Let Python decide your next movie

Vatsal Patel

Vatsal Patel / January 23, 2022

2 min read––– views

Movie choices

Movies are a commitment. A great movie can temporarily transport you to a different world, but a bad one drains your energy and happiness until you promise yourself never to watch another movie of that type again. As a self-identifying nerd, I try to avoid these life-sucking scenarios by checking the rating of any potential movie on Rotten Tomatoes.

When you open a movie page on Rotten Tomatoes (like this one) you will (usually) be presented with two different scores; the Tomatometer Score ( critic rating ) and the Audience score. In my experience the latter quite accurately mirrors my own rating whereas the Tomatometer score seems to bias towards particular types.

So using the audience score defends me against a bad movie. But what about those lazy weekends and holidays when I just want to choose a movie from a pool of high audience score movies? Surely Rotten Tomatoes would allow this... right?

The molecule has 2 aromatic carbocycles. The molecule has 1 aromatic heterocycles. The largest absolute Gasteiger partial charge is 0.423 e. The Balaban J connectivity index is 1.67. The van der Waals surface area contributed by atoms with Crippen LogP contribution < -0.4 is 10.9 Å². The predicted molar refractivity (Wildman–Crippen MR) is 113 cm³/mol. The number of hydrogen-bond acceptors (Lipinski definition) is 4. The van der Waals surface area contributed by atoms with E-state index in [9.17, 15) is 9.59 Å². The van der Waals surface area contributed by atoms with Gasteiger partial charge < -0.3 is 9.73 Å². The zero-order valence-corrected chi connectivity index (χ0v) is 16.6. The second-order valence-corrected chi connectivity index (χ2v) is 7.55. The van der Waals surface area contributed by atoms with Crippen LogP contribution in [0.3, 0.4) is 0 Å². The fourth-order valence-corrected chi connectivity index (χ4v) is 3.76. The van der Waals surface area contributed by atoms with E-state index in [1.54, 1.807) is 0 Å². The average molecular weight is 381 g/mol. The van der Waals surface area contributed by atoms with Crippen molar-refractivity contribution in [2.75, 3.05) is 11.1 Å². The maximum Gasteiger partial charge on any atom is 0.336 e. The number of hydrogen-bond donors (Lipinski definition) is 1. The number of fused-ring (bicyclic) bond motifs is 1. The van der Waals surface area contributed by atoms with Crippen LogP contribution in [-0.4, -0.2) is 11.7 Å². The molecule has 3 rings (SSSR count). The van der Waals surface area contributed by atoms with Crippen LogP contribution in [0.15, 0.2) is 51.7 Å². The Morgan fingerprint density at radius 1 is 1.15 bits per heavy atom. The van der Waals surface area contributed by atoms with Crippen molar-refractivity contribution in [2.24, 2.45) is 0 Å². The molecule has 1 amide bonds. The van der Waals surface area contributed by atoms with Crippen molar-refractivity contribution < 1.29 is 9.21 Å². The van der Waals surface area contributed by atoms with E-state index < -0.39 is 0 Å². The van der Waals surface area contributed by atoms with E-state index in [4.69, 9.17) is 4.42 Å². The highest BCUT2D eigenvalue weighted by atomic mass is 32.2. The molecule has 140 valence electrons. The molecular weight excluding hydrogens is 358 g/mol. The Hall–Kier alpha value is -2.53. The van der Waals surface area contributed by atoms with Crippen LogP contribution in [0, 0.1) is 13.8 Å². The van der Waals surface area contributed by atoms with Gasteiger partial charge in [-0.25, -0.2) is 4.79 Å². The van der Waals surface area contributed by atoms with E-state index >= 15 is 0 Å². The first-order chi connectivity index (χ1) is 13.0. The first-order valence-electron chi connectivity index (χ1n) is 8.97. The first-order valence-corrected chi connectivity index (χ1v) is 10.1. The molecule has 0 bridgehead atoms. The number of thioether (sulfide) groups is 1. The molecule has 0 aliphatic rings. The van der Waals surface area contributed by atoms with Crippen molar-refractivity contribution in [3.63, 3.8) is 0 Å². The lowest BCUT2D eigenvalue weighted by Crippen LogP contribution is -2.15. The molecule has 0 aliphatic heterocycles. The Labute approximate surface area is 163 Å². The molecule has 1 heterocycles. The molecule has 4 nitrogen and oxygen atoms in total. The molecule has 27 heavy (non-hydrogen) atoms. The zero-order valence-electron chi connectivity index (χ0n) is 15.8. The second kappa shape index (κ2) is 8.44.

Well, it turns out there is no way to easily to do that! You're stuck sorting by release date or the terrible Tomatometer score.

So, I did what any software engineer with too much time on their hands would do: code. I scraped data for all the movies in the Rotten Tomatoes dvd-streaming list and created a graph of release date vs audience score and a handy tool to randomly find myself a good movie [1]. I've shared them below so you can play around with them too.

Find your next movie

Choose a minimum rating and hit the button!

The below graph is best viewed on a desktop/laptop. I've truncated the final graph to only show movies after the year 2000. If the tooltip cuts off when hovering over a data point move the graph down using the drag tool and hover over the point again.

You can view and clone the code I used to generate this on my GitHub account. Feel free to submit a pull request if you have suggestions to improve the code. I may delve into the implementation details and some of the problems I faced in a future blog post.

[1] I've omitted movies which didn't have an audience score or had less than 250 ratings submitted. There are probably some I missed through scraping errors!